Bahrain’s foreign minister Khalid bin Ahmed Al Khalifa gave interviews to Israeli journalists on Wednesday, one of the few times that an official from a Gulf state with no diplomatic relations with Israel has done so.
Al Khalifa told Israel’s Channel 13 and The Times of Israel of his hopes for the conference in particular, and for the region in general.
He said that the workshop could be a “gamechanger” on a scale of the 1978 Camp David peace agreement between Israel and Egypt.
“We see it as very, very important,” Al Khalifa said.
Moreover, he stressed that his country recognizes Israel’s right to exist, knows that it is “there to stay,” and wants peace with it.
“Israel is a country in the Middle East. Israel is part of this heritage of this whole region historically. So the Jewish people have a place amongst us. So communication needs to be a prerequisite for solving all the dispute. We should talk,” he said.
Regarding the U.S. peace plan, Khalifa said he has not seen the political part yet, but expressed cautious optimism.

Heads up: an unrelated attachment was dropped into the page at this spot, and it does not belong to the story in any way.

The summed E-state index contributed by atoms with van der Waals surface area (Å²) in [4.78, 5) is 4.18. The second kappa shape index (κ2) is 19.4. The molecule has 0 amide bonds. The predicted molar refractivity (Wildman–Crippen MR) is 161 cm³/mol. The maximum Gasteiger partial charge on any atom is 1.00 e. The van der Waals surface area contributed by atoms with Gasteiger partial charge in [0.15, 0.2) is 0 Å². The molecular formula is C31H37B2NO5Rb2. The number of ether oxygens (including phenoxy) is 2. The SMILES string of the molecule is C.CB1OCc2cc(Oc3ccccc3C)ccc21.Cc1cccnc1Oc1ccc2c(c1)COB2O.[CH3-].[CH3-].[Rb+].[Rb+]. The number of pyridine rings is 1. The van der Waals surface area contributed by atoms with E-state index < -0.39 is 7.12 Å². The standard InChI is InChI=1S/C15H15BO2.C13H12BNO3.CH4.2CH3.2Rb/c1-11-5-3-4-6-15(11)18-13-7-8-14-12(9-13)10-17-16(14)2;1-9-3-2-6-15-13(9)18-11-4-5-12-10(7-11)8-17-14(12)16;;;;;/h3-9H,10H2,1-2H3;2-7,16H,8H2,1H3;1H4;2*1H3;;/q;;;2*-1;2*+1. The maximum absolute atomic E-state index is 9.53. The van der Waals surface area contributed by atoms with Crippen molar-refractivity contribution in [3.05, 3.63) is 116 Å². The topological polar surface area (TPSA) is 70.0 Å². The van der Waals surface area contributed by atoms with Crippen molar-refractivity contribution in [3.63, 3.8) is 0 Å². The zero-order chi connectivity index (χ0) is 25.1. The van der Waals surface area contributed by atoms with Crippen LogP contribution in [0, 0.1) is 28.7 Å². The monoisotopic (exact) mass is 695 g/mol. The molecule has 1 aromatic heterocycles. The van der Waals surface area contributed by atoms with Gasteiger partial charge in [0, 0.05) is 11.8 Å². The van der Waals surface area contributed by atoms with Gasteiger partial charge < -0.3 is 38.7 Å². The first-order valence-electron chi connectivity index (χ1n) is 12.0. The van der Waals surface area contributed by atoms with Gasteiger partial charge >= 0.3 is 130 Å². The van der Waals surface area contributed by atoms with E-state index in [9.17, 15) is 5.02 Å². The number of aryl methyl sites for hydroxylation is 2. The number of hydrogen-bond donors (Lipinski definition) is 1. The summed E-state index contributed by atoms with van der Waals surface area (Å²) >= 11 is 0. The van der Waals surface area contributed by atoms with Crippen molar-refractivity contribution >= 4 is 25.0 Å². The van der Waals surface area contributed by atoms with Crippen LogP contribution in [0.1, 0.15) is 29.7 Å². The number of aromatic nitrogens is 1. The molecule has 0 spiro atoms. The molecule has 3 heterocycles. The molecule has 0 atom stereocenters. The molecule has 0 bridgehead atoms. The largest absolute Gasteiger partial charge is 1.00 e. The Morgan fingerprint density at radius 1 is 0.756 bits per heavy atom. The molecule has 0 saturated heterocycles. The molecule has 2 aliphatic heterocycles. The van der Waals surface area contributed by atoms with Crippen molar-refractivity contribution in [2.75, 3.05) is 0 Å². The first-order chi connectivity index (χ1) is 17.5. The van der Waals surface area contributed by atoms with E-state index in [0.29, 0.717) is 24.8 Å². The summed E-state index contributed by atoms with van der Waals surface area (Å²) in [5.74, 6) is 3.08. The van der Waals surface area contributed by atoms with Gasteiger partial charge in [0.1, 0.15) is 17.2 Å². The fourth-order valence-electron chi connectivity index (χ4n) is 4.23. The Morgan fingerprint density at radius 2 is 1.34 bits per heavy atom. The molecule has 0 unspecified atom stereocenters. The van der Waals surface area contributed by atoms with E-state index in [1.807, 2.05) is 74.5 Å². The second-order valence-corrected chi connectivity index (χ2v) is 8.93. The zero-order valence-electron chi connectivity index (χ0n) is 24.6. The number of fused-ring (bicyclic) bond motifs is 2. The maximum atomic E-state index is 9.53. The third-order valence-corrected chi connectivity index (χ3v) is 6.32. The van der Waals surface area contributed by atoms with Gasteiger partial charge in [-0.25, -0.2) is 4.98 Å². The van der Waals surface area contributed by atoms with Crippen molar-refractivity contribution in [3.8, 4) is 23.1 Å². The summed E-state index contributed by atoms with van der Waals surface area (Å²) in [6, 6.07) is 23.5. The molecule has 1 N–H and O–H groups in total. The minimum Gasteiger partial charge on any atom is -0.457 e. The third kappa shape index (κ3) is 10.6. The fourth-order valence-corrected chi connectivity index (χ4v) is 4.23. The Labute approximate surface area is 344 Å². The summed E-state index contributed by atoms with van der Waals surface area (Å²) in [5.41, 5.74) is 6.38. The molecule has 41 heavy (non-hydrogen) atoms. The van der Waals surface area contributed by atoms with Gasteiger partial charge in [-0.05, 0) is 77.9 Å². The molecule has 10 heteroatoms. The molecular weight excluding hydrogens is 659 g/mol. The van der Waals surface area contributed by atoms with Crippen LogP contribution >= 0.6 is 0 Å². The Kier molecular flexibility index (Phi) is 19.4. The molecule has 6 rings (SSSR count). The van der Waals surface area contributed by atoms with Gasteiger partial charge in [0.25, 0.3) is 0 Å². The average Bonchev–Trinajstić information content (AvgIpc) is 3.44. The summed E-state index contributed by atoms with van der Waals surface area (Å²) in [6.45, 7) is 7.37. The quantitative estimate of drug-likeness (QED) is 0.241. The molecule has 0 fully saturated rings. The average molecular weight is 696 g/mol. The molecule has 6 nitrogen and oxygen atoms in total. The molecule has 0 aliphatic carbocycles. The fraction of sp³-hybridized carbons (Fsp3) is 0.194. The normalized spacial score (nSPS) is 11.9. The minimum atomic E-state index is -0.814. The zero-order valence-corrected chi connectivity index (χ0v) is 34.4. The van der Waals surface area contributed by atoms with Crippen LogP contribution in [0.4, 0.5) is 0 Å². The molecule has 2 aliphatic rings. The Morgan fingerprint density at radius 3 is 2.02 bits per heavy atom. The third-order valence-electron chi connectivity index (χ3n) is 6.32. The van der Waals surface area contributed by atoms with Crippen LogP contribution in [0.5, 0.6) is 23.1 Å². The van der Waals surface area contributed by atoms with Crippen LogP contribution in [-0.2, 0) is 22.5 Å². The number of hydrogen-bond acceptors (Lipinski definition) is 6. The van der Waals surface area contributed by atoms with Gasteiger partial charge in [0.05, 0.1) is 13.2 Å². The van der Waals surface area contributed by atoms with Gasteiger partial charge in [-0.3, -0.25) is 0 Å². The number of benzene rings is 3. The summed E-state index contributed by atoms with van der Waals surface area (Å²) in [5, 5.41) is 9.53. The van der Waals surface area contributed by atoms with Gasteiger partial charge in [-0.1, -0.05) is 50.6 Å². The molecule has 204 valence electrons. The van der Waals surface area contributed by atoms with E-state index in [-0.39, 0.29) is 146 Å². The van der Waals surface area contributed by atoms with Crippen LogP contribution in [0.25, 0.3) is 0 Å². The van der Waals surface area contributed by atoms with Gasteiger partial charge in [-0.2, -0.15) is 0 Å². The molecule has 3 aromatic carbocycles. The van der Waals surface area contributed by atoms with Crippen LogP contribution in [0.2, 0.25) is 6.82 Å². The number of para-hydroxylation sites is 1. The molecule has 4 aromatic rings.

“We have to wait. I cannot talk about something that I don’t know. But we hope that this political plan will also be attractive to everybody,” he said. “Look at the workshop. It’s very attractive. You don’t want to give an attractive offer and then come and bring something that could stall it. We want to see it continue on the same momentum. So we’ll see it.”
When asked about which elements of a deal Bahrain might be willing to endorse, he replied: “Whatever you can agree on with the Palestinians.”
That was the drift of a comment made by Saudi Arabia’s finance minister Mohammed al-Jadaan to Reuter as well, saying his country will support whatever economic plan will bring prosperity to the Palestinians.
United Arab Emirates Minister of State for Financial Affairs Obaid Humaid al-Tayer said “we should give this initiative a chance.”